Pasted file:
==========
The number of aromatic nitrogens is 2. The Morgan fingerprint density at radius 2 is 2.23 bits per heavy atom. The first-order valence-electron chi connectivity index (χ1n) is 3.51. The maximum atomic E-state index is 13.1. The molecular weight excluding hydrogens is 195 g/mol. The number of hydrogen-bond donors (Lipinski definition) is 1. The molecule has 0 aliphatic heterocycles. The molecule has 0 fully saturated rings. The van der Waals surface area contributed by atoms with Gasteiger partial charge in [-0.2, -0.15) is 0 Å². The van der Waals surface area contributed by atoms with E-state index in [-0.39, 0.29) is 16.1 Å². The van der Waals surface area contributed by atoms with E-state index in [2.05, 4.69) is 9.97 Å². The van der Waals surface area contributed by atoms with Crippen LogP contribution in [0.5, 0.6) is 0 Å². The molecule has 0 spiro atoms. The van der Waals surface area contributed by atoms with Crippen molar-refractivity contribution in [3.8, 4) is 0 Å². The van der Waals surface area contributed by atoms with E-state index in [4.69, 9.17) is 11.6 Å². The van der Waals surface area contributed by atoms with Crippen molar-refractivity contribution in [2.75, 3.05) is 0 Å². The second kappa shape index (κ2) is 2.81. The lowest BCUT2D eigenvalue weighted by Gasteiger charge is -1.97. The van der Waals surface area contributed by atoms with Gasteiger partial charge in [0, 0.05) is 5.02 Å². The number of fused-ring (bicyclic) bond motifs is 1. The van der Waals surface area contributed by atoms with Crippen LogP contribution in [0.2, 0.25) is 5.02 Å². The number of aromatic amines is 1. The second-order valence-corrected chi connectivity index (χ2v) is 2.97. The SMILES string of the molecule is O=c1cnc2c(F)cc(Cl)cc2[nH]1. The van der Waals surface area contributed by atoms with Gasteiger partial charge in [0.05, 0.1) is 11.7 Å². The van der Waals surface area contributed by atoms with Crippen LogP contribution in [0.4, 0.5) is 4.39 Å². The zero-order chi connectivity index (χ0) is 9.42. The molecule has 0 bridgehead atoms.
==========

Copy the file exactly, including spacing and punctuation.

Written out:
The number of aromatic nitrogens is 2. The Morgan fingerprint density at radius 2 is 2.23 bits per heavy atom. The first-order valence-electron chi connectivity index (χ1n) is 3.51. The maximum atomic E-state index is 13.1. The molecular weight excluding hydrogens is 195 g/mol. The number of hydrogen-bond donors (Lipinski definition) is 1. The molecule has 0 aliphatic heterocycles. The molecule has 0 fully saturated rings. The van der Waals surface area contributed by atoms with Gasteiger partial charge in [-0.2, -0.15) is 0 Å². The van der Waals surface area contributed by atoms with E-state index in [-0.39, 0.29) is 16.1 Å². The van der Waals surface area contributed by atoms with E-state index in [2.05, 4.69) is 9.97 Å². The van der Waals surface area contributed by atoms with Crippen LogP contribution in [0.5, 0.6) is 0 Å². The molecule has 0 spiro atoms. The van der Waals surface area contributed by atoms with Crippen molar-refractivity contribution in [3.8, 4) is 0 Å². The van der Waals surface area contributed by atoms with E-state index in [4.69, 9.17) is 11.6 Å². The van der Waals surface area contributed by atoms with Crippen molar-refractivity contribution in [2.75, 3.05) is 0 Å². The second kappa shape index (κ2) is 2.81. The lowest BCUT2D eigenvalue weighted by Gasteiger charge is -1.97. The van der Waals surface area contributed by atoms with Gasteiger partial charge in [0, 0.05) is 5.02 Å². The number of fused-ring (bicyclic) bond motifs is 1. The van der Waals surface area contributed by atoms with Crippen LogP contribution in [0.2, 0.25) is 5.02 Å². The number of aromatic amines is 1. The second-order valence-corrected chi connectivity index (χ2v) is 2.97. The SMILES string of the molecule is O=c1cnc2c(F)cc(Cl)cc2[nH]1. The van der Waals surface area contributed by atoms with Gasteiger partial charge in [0.05, 0.1) is 11.7 Å². The van der Waals surface area contributed by atoms with Crippen LogP contribution in [0.4, 0.5) is 4.39 Å². The zero-order chi connectivity index (χ0) is 9.42. The molecule has 0 bridgehead atoms.